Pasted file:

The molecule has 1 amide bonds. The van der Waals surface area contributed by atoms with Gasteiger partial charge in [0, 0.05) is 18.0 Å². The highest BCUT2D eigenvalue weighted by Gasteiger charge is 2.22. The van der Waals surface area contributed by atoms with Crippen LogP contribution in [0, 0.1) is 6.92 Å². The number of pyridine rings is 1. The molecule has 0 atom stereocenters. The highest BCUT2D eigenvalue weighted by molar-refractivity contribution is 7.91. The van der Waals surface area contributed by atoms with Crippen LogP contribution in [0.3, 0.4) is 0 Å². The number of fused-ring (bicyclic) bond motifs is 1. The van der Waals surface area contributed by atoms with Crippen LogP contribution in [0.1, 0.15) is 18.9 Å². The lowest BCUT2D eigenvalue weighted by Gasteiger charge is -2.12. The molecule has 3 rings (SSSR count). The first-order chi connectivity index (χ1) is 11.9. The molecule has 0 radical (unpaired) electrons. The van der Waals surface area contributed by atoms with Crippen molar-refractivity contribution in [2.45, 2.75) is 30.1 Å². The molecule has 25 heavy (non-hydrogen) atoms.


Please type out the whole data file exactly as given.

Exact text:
The molecule has 1 amide bonds. The van der Waals surface area contributed by atoms with Gasteiger partial charge in [0, 0.05) is 18.0 Å². The highest BCUT2D eigenvalue weighted by Gasteiger charge is 2.22. The van der Waals surface area contributed by atoms with Crippen LogP contribution in [0, 0.1) is 6.92 Å². The number of pyridine rings is 1. The molecule has 0 atom stereocenters. The highest BCUT2D eigenvalue weighted by molar-refractivity contribution is 7.91. The van der Waals surface area contributed by atoms with Crippen LogP contribution in [0.3, 0.4) is 0 Å². The number of fused-ring (bicyclic) bond motifs is 1. The van der Waals surface area contributed by atoms with Crippen LogP contribution in [0.1, 0.15) is 18.9 Å². The lowest BCUT2D eigenvalue weighted by Gasteiger charge is -2.12. The molecule has 3 rings (SSSR count). The first-order chi connectivity index (χ1) is 11.9. The molecule has 0 radical (unpaired) electrons. The van der Waals surface area contributed by atoms with Crippen molar-refractivity contribution in [2.45, 2.75) is 30.1 Å². The molecule has 25 heavy (non-hydrogen) atoms.